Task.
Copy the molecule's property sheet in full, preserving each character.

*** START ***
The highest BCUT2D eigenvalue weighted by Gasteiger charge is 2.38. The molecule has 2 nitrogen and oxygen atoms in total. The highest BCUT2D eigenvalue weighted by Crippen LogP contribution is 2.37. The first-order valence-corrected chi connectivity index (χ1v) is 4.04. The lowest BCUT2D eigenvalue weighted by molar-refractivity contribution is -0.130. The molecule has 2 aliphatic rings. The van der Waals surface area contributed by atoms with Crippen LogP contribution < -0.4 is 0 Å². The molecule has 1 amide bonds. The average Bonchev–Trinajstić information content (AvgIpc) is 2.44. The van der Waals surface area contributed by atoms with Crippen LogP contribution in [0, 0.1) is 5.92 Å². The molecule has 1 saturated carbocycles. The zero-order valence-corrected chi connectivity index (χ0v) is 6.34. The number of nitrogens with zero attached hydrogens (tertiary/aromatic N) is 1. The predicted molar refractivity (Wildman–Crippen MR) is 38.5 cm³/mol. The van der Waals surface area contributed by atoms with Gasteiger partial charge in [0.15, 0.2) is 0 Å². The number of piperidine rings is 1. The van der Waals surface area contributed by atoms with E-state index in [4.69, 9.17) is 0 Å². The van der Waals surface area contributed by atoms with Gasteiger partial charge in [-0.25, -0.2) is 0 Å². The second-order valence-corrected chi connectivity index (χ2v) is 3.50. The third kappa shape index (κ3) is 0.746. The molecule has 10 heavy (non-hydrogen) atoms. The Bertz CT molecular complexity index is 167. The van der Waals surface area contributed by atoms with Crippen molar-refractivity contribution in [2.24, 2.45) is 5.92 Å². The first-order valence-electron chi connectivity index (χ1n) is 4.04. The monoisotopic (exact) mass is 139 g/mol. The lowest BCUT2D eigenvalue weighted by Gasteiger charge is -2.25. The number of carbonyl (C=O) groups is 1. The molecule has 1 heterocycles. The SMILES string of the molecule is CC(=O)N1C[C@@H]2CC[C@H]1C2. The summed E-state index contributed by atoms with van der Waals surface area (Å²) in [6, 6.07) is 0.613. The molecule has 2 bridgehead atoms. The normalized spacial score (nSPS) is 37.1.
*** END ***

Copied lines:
The highest BCUT2D eigenvalue weighted by Gasteiger charge is 2.38. The molecule has 2 nitrogen and oxygen atoms in total. The highest BCUT2D eigenvalue weighted by Crippen LogP contribution is 2.37. The first-order valence-corrected chi connectivity index (χ1v) is 4.04. The lowest BCUT2D eigenvalue weighted by molar-refractivity contribution is -0.130. The molecule has 2 aliphatic rings. The van der Waals surface area contributed by atoms with Crippen LogP contribution < -0.4 is 0 Å². The molecule has 1 amide bonds. The average Bonchev–Trinajstić information content (AvgIpc) is 2.44. The van der Waals surface area contributed by atoms with Crippen LogP contribution in [0, 0.1) is 5.92 Å². The molecule has 1 saturated carbocycles. The zero-order valence-corrected chi connectivity index (χ0v) is 6.34. The number of nitrogens with zero attached hydrogens (tertiary/aromatic N) is 1. The predicted molar refractivity (Wildman–Crippen MR) is 38.5 cm³/mol. The van der Waals surface area contributed by atoms with Gasteiger partial charge in [0.15, 0.2) is 0 Å². The number of piperidine rings is 1. The van der Waals surface area contributed by atoms with E-state index in [4.69, 9.17) is 0 Å². The van der Waals surface area contributed by atoms with Gasteiger partial charge in [-0.25, -0.2) is 0 Å². The second-order valence-corrected chi connectivity index (χ2v) is 3.50. The third kappa shape index (κ3) is 0.746. The molecule has 10 heavy (non-hydrogen) atoms. The Bertz CT molecular complexity index is 167. The van der Waals surface area contributed by atoms with Crippen molar-refractivity contribution in [2.24, 2.45) is 5.92 Å². The first-order valence-electron chi connectivity index (χ1n) is 4.04. The monoisotopic (exact) mass is 139 g/mol. The lowest BCUT2D eigenvalue weighted by Gasteiger charge is -2.25. The number of carbonyl (C=O) groups is 1. The molecule has 1 heterocycles. The SMILES string of the molecule is CC(=O)N1C[C@@H]2CC[C@H]1C2. The summed E-state index contributed by atoms with van der Waals surface area (Å²) in [6, 6.07) is 0.613. The molecule has 2 bridgehead atoms. The normalized spacial score (nSPS) is 37.1.